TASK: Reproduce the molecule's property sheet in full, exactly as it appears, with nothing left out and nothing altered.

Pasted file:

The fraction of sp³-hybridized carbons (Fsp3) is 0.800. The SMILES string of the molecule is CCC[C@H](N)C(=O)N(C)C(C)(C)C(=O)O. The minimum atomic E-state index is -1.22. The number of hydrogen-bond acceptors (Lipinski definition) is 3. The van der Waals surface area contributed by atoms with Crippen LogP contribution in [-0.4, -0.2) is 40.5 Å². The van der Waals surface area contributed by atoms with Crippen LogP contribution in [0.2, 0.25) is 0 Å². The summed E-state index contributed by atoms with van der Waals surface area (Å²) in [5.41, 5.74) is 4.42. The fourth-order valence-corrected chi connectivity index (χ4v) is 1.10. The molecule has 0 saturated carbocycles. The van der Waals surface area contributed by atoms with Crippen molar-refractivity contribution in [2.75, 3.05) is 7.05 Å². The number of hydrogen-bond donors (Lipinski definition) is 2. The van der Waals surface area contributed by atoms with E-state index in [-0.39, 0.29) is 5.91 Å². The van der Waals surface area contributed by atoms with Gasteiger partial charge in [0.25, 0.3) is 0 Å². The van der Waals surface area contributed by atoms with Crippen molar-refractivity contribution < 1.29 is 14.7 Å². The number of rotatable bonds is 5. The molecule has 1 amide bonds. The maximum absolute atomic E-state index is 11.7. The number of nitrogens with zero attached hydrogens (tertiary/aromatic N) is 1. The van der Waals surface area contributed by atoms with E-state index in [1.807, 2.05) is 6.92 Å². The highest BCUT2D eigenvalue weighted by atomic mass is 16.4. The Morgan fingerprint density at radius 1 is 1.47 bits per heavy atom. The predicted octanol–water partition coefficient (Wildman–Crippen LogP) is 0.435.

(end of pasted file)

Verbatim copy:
The fraction of sp³-hybridized carbons (Fsp3) is 0.800. The SMILES string of the molecule is CCC[C@H](N)C(=O)N(C)C(C)(C)C(=O)O. The minimum atomic E-state index is -1.22. The number of hydrogen-bond acceptors (Lipinski definition) is 3. The van der Waals surface area contributed by atoms with Crippen LogP contribution in [-0.4, -0.2) is 40.5 Å². The van der Waals surface area contributed by atoms with Crippen LogP contribution in [0.2, 0.25) is 0 Å². The summed E-state index contributed by atoms with van der Waals surface area (Å²) in [5.41, 5.74) is 4.42. The fourth-order valence-corrected chi connectivity index (χ4v) is 1.10. The molecule has 0 saturated carbocycles. The van der Waals surface area contributed by atoms with Crippen molar-refractivity contribution in [2.75, 3.05) is 7.05 Å². The number of hydrogen-bond donors (Lipinski definition) is 2. The van der Waals surface area contributed by atoms with E-state index in [-0.39, 0.29) is 5.91 Å². The van der Waals surface area contributed by atoms with Gasteiger partial charge in [0.25, 0.3) is 0 Å². The van der Waals surface area contributed by atoms with Crippen molar-refractivity contribution < 1.29 is 14.7 Å². The number of rotatable bonds is 5. The molecule has 1 amide bonds. The maximum absolute atomic E-state index is 11.7. The number of nitrogens with zero attached hydrogens (tertiary/aromatic N) is 1. The van der Waals surface area contributed by atoms with E-state index in [1.807, 2.05) is 6.92 Å². The highest BCUT2D eigenvalue weighted by atomic mass is 16.4. The Morgan fingerprint density at radius 1 is 1.47 bits per heavy atom. The predicted octanol–water partition coefficient (Wildman–Crippen LogP) is 0.435.